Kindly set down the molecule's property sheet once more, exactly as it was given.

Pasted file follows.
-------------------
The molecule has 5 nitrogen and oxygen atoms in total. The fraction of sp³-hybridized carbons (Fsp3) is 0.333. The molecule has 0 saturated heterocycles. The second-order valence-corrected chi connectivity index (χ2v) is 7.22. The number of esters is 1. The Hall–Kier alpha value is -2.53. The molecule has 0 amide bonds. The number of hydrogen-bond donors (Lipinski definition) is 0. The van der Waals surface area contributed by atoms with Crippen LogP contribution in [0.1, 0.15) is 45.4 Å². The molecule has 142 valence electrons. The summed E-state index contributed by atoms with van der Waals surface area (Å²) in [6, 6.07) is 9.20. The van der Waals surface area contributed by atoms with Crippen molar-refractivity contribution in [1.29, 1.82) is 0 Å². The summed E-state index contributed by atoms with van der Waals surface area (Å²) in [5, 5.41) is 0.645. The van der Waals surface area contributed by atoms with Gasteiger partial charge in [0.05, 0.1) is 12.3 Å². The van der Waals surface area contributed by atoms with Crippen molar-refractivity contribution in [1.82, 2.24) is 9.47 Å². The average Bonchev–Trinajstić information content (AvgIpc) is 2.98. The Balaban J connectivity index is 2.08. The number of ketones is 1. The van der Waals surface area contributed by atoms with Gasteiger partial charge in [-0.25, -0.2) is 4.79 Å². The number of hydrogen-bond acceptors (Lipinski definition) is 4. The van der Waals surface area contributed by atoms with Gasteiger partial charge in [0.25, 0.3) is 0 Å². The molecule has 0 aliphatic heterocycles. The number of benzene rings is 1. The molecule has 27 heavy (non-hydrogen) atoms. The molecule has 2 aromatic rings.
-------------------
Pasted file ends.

The molecule has 5 nitrogen and oxygen atoms in total. The fraction of sp³-hybridized carbons (Fsp3) is 0.333. The molecule has 0 saturated heterocycles. The second-order valence-corrected chi connectivity index (χ2v) is 7.22. The number of esters is 1. The Hall–Kier alpha value is -2.53. The molecule has 0 amide bonds. The number of hydrogen-bond donors (Lipinski definition) is 0. The van der Waals surface area contributed by atoms with Crippen LogP contribution in [0.1, 0.15) is 45.4 Å². The molecule has 142 valence electrons. The summed E-state index contributed by atoms with van der Waals surface area (Å²) in [6, 6.07) is 9.20. The van der Waals surface area contributed by atoms with Crippen molar-refractivity contribution in [1.29, 1.82) is 0 Å². The summed E-state index contributed by atoms with van der Waals surface area (Å²) in [5, 5.41) is 0.645. The van der Waals surface area contributed by atoms with Gasteiger partial charge in [0.05, 0.1) is 12.3 Å². The van der Waals surface area contributed by atoms with Crippen molar-refractivity contribution in [1.82, 2.24) is 9.47 Å². The average Bonchev–Trinajstić information content (AvgIpc) is 2.98. The Balaban J connectivity index is 2.08. The number of ketones is 1. The van der Waals surface area contributed by atoms with Gasteiger partial charge in [-0.25, -0.2) is 4.79 Å². The number of hydrogen-bond acceptors (Lipinski definition) is 4. The van der Waals surface area contributed by atoms with Gasteiger partial charge in [0.25, 0.3) is 0 Å². The molecule has 0 aliphatic heterocycles. The number of benzene rings is 1. The molecule has 27 heavy (non-hydrogen) atoms. The molecule has 2 aromatic rings.